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Recently completing a long accuracy test involving the use of a button vs the M2 neck expander die, the M2 neck expander die proved superior in both my M1A's.

These two M1A's have GI NM standard wt. barrels of different manufactures.. Both rifles have had some modifications, a careful record has been kept indicating the tests results. Over 500 rounds have been fired with the most accurate load found up to date. Federal cases and Fed 210M primers were used with a 155 gr. SMK on top. Cases were fully prepped.

This is not meant to encourage an argument, but rather to pass along my findings. Additional information includes, neither rifle has a unitized gas system or reamed flash suppressor, both have free floating hand guards. Best regards, Art
 

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Most sizing dies will produce minimum or no TIR necks IF the necks have no wall inconsistencies to begin with AND if the expander ball is removed from the die.
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If the expander assembly is left in there is the possibility of either it being in misalignment with respect to the center of the die OR having it catch on the neck/shoulder junction or the neck and in that way pull the neck out of line as it is pulled through.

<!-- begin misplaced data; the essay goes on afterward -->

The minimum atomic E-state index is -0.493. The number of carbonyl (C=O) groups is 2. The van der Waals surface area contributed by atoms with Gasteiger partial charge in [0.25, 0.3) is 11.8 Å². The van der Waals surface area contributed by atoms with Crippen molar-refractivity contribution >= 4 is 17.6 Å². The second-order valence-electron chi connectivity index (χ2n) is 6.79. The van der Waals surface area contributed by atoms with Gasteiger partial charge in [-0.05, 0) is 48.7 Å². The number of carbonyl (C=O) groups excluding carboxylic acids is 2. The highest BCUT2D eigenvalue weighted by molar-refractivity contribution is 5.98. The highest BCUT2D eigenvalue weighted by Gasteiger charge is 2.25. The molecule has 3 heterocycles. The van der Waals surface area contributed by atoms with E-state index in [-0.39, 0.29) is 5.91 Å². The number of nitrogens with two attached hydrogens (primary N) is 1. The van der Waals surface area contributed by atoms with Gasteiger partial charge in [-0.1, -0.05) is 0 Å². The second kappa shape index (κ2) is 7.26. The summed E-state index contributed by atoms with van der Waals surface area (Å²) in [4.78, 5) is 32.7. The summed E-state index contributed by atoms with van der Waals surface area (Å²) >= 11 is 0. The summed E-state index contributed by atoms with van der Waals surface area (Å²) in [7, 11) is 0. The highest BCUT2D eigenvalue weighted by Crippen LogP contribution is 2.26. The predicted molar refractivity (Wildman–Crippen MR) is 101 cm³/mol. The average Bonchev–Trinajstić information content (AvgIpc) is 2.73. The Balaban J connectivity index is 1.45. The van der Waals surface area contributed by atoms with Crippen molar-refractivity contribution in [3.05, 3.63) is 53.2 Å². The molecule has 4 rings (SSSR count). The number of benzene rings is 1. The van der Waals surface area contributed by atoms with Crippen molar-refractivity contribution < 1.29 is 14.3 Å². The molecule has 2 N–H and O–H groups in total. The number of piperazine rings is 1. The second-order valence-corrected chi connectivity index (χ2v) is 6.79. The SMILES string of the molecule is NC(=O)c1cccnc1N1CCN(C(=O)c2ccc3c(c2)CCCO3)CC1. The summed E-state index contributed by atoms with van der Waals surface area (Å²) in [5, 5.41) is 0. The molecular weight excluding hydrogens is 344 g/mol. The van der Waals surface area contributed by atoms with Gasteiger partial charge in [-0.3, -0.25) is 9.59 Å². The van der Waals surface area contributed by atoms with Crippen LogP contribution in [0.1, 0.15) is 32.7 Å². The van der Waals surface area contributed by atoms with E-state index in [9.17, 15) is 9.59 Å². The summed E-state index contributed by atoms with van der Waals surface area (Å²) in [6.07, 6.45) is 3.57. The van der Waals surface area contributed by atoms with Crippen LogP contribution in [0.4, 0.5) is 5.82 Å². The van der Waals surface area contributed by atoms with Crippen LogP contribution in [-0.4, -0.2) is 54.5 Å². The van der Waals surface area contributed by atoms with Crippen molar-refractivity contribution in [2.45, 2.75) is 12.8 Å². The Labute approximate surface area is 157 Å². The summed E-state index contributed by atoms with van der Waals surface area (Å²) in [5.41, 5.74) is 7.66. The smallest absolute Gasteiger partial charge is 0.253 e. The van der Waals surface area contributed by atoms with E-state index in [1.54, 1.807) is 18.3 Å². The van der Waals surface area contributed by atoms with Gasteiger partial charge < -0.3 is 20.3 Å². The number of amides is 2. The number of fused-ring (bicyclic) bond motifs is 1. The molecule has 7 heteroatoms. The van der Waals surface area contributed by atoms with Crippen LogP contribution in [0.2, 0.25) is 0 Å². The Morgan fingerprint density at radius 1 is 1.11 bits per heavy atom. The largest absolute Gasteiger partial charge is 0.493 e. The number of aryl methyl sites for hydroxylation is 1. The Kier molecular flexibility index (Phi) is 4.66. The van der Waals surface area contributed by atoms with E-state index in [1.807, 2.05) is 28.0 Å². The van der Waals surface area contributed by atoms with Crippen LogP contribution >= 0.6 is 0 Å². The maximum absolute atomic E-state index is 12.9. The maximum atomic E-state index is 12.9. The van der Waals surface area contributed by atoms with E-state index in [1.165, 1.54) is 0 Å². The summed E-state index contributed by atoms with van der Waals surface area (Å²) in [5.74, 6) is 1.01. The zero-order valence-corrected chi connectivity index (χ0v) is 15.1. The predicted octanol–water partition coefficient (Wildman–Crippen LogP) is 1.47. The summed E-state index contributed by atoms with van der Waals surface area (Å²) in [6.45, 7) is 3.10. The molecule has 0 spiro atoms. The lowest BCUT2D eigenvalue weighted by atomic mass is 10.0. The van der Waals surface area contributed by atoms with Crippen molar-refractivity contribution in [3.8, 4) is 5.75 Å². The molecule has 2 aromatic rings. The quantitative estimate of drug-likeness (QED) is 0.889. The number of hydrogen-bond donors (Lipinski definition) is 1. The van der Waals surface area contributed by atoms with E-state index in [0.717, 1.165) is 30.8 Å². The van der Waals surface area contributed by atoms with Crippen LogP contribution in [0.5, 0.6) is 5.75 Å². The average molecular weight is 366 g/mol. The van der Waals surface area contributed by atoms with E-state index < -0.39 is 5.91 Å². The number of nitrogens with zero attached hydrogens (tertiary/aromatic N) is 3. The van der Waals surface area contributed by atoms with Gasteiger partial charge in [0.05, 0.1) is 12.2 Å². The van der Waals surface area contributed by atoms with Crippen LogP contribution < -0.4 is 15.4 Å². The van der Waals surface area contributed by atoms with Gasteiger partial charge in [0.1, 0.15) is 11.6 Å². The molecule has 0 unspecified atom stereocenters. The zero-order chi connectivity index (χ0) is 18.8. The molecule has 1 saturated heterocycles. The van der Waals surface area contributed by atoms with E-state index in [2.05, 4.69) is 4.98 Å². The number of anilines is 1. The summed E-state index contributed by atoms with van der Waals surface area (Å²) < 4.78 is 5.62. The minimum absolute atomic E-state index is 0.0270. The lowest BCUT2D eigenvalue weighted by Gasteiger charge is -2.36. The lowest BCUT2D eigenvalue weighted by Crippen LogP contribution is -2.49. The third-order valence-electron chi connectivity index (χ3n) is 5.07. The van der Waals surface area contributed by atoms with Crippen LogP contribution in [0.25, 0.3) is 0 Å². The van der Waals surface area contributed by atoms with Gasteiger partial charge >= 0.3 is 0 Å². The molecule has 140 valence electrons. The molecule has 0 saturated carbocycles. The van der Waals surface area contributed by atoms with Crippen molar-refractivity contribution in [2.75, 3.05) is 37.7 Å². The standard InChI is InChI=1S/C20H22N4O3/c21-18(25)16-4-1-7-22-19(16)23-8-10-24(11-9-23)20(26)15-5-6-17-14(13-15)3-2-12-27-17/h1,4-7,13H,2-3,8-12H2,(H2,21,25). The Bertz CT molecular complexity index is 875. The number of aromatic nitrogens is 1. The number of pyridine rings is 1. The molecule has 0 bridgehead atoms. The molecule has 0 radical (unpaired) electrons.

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If the cases are resized with no expander use and then the necks are sized with a mandrel like an “M” die or something like a Sinclair expander die body with an appropriate mandrel THEN the misalignment is not present as the cases tend to self-center as the mandrel enters and there is no tendency to catch as the mandrel is withdrawn.
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While using a mandrel to expand case necks works well it does add an extra step to the reloading sequence and some reloaders will not accept this extra step. Also, there are often no enough stations in a progressive reloader or the stations cannot be resequenced to allow mandrel expanding as a separate step so using a mandrel to set case neck ID is pretty much limited to non-progressive loading techniques.
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To use High-Power competition as an example I think I would consider mandrel expanded necks for the 600 yard or longer yard lines as I think it would significantly increase the number of low TIR rounds per batch and help improve the efficiency of creating long-range loadings that do not have high TIR issues to deal with.
This is a good thread to introduce the idea of using mandrels to expand necks as an accuracy enhancement technique.
 

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I'm kinda new at reloading for accuracy so bear with me please.

Are you saying to decap, clean up the primer pocket and hole, clean the cases, resize without an expander, then expand the neck with the M die, prime, add powder, insert and seat the bullet and crimp?

Marty
 

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I'm kinda new at reloading for accuracy so bear with me please.

Are you saying to decap, clean up the primer pocket and hole, clean the cases, resize without an expander, then expand the neck with the M die, prime, add powder, insert and seat the bullet and crimp?

Marty